The word in one of its meanings is termed a lexico-semantic variantof this word. The problem in polysemy is that of interrelation of different lexico-semantic variants. There may be no single semantic component common to all lexico-semantic variants but every variant has something in common with at least one of the others.
All the lexico-semantic variants of a word taken together form its semantic structure or semantic paradigm. The word face, for example, according to the dictionary data has the following semantic structure:
1. The front part of the head: He fell on his face.
2. Look, expression: a sad face, smiling faces, she is a good judge of faces.
3. Surface, facade: face of a clock, face of a building, He laid his cards face down.
4. Impudence, boldness, courage: put a good/brave/boldface on smth, put a new face on smth, the face of it, have the face to do, save one's face.
5. Style of typecast for printing: bold-face type.
Meaning is direct when it nominates the referent without the help of a context, in isolation; meaning is figurative when the referent is named and at the same time characterized through its similarity with other objects, Cf.
| direct meaning
|| figurative meaning
| tough meat
|| tough politician
head of a cabbage
foot of a mountain
put a new face on smth.
Differentiation between the terms primary/secondary main/derived meanings is connected with two approaches to polysemy: diachrpnic and synchronic.
If viewed diachronically, polysemy is understood as the growth and development (or change) in the semantic structure of the word.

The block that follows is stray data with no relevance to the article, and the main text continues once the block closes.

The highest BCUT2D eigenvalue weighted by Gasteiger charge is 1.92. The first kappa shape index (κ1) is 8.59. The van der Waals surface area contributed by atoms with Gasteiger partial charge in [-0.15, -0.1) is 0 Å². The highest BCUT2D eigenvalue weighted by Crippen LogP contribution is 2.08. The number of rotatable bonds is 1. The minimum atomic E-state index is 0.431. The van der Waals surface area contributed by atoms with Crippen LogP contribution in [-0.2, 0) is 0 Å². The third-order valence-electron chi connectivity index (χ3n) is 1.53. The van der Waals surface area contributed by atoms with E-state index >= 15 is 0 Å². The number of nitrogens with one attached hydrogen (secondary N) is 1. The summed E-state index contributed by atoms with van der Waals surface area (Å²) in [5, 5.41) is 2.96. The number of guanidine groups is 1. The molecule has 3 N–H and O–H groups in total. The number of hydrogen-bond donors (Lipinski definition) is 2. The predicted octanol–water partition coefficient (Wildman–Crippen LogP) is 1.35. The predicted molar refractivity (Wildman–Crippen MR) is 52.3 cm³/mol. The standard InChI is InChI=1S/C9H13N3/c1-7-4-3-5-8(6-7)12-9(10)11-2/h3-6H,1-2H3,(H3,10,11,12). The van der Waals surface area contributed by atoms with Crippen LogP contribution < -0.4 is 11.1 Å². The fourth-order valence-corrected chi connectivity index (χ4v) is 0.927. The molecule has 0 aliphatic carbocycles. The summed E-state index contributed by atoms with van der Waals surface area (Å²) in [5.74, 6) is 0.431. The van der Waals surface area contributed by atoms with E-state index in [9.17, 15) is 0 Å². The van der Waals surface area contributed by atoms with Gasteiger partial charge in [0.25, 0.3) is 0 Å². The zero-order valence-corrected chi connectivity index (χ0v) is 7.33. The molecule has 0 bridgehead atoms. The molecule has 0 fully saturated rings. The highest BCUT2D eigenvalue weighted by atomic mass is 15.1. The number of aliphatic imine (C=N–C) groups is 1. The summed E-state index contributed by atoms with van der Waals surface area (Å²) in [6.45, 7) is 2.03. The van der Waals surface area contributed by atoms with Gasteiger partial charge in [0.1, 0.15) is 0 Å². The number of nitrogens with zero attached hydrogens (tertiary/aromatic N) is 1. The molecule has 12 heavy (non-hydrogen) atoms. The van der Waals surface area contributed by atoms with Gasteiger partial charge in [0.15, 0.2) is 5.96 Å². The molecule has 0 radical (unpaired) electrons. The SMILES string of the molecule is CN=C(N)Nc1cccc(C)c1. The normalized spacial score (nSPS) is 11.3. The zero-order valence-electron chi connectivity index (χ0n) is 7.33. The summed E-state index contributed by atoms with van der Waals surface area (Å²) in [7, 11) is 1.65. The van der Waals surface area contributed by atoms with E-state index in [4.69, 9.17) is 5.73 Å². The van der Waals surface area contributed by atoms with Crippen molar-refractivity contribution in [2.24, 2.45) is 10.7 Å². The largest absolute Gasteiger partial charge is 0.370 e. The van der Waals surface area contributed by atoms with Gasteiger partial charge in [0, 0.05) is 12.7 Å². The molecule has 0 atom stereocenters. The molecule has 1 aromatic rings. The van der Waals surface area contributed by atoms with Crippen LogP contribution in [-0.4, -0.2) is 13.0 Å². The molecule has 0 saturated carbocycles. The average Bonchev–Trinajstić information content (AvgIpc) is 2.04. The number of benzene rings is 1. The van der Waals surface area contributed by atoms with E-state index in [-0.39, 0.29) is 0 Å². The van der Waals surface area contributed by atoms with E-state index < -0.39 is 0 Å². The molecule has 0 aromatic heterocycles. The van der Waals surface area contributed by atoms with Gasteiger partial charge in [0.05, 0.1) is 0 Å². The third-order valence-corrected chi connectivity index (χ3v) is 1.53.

primary meaning → secondary meanings
table ― Old Eng “a flat slab of stone or wood”.→ derived from the primary meaning
Synchronically polysemy is understood as the coexistence of various meanings of the same word at a certain historical period of the development of the English language. In that case the problem of interrelation and interdependence of individual meanings making up the semantic structure of the word must be investigated from different points of view, that of main/derived, central/peripheric meanings.
An objective criterion of determining the main or central meaning is the frequency of its occurance in speech. Thus, the main meaning of the word table in Modern English is “a piece of furniture”.
Polysemy is a phenomenon of language, not of speech. As a rule the contextual meaning represents only one of the possible lexico-semantic variants of the word. So polysemy does not interfere with the communicative function of the language because the situation and the context cancel all the unwanted meanings, as in the following sentences:
The steak is tough.
This is a tough problem.
Prof. Holborn is a tough examiner.
When analysing the semantic structure of a polysemantic word, it is necessary to distinguish between two levels of analysis.
On the first level, the semantic structure of a word is treated as a system of meanings. For example, the semantic structure of the noun fire could be roughly presented by this scheme (only the most frequent meanings are given):